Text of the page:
Engineers' desks can alternate between spartan and fodder for a hazmat team. What's yours look like?
Engineering desks can be an art form all their own. Consider these shots from late analog design legends Bob Pease and Jim Williams.
Jim Williams' bench:
It's clear in the cases of Pease and Williams that cluttered, "messy" spaces may actually spawn genius, to paraphrase the famous quotation.
Are you a genius? Send me photos of your "work space" (the soulless phrase for where you invent), whether it's in the office or your garage. We'd love to see the environment in which you create cool stuff!
By the way, here's a shot of mine, which today doesn't resemble the homeless encampment it usually does. Clearly, nothing in this shot shouts "genius," alas.
When I was studying engineering the most popular professor of our Electrical engineering department was known for his messy desk. He used to display a board on his messy table with the message:
"Creative Mess Is Better Than Idle Tidiness".
Long story but bear with me: I was interviewing for a job 20 years ago (pre-EET). We're sitting in the publisher's office and he spreads his arms wide and gazes around his space.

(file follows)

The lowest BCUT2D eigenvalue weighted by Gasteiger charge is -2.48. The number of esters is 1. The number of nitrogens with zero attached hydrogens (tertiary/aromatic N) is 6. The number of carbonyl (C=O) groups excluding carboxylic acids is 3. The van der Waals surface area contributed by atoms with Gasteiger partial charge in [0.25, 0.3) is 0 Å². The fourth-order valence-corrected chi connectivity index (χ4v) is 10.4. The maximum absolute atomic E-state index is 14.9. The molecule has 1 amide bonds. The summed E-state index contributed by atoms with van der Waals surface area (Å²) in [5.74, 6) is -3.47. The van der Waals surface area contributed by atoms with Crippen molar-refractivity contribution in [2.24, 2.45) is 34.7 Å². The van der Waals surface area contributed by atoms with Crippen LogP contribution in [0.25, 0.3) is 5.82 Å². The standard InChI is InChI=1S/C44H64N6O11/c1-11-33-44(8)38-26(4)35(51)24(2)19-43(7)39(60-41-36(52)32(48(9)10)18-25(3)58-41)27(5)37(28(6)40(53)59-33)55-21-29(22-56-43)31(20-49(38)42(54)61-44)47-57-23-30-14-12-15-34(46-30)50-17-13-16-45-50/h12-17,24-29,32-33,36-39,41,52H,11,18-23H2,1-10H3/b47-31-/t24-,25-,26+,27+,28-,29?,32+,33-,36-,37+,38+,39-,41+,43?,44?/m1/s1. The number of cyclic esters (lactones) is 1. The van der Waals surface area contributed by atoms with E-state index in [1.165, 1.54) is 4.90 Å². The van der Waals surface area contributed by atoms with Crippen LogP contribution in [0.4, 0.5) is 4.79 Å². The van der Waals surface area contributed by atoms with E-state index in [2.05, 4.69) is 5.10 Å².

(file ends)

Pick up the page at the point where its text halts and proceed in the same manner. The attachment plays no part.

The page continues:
"What do you notice about this office?"
This was a question I had not anticipated, and for a moment I was stumped. He had the usual groupie pictures with famous people, a stand-up carboard cutout of some actor, a marlin hanging on the wall, etc.
All I could muster in response was "Um, it's neat?"
He nearly jumped across his desk to hug me. "Exactly! I'm a fanatic about neatness."
It turns out he was feuding with a reporter who had mounds of press releases and reporters notebooks spilling off his desk, onto the floor and out into the cubicle walk way. That pissed him off.
How would I handle a situation like that, he asked, pointedly.
"If it deters his ability to break stories and make deadlines, it's a problem."
I didn't yet know the reporter, but he turned out to be one of our best.
I'm no genius, but my desk is sure messy. Not only that, my "stuff" also occupies the other two positions in my cube effectively giving me a "private" office. I think I would rather be the guy helping clean out Jim's place versus Bob's. We had a genius guy Fred G. (now retired) whose desk looked almost identical to Bob's. :-)
Ha! Well, I have a couple stories along these lines: 20 some odd years ago I worked at what is now called the Lockheed Martin Skunk Works. There was a rumor that Sherm Mullin, who assumed the role of president for part of the time I was there, had seen a guy's very neat desk and had fired the guy on the spot! The idea being that if he had time to clean up his desk, he was not working hard enough! I took that as job security for me with my messy (not quite like Pease [RIP, RAP]).